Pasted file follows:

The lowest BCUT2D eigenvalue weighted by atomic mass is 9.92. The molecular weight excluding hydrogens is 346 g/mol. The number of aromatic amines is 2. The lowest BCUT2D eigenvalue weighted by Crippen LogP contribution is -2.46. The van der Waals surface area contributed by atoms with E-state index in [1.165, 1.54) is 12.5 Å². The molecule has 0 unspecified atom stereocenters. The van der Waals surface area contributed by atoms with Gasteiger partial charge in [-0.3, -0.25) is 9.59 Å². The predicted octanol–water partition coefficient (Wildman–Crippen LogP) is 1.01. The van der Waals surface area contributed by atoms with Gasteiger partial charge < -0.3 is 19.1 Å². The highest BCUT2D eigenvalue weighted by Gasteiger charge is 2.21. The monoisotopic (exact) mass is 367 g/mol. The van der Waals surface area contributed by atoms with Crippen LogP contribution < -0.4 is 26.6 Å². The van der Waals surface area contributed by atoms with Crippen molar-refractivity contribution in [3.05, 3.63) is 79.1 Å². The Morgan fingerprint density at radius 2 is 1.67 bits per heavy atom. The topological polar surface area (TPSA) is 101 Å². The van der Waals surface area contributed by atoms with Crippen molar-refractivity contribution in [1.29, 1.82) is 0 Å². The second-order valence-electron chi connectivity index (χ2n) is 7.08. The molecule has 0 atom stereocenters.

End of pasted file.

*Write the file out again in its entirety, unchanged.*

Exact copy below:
The lowest BCUT2D eigenvalue weighted by atomic mass is 9.92. The molecular weight excluding hydrogens is 346 g/mol. The number of aromatic amines is 2. The lowest BCUT2D eigenvalue weighted by Crippen LogP contribution is -2.46. The van der Waals surface area contributed by atoms with E-state index in [1.165, 1.54) is 12.5 Å². The molecule has 0 unspecified atom stereocenters. The van der Waals surface area contributed by atoms with Gasteiger partial charge in [-0.3, -0.25) is 9.59 Å². The predicted octanol–water partition coefficient (Wildman–Crippen LogP) is 1.01. The van der Waals surface area contributed by atoms with Gasteiger partial charge < -0.3 is 19.1 Å². The highest BCUT2D eigenvalue weighted by Gasteiger charge is 2.21. The monoisotopic (exact) mass is 367 g/mol. The van der Waals surface area contributed by atoms with Crippen LogP contribution < -0.4 is 26.6 Å². The van der Waals surface area contributed by atoms with Crippen molar-refractivity contribution in [3.05, 3.63) is 79.1 Å². The Morgan fingerprint density at radius 2 is 1.67 bits per heavy atom. The topological polar surface area (TPSA) is 101 Å². The van der Waals surface area contributed by atoms with Crippen molar-refractivity contribution in [1.29, 1.82) is 0 Å². The second-order valence-electron chi connectivity index (χ2n) is 7.08. The molecule has 0 atom stereocenters.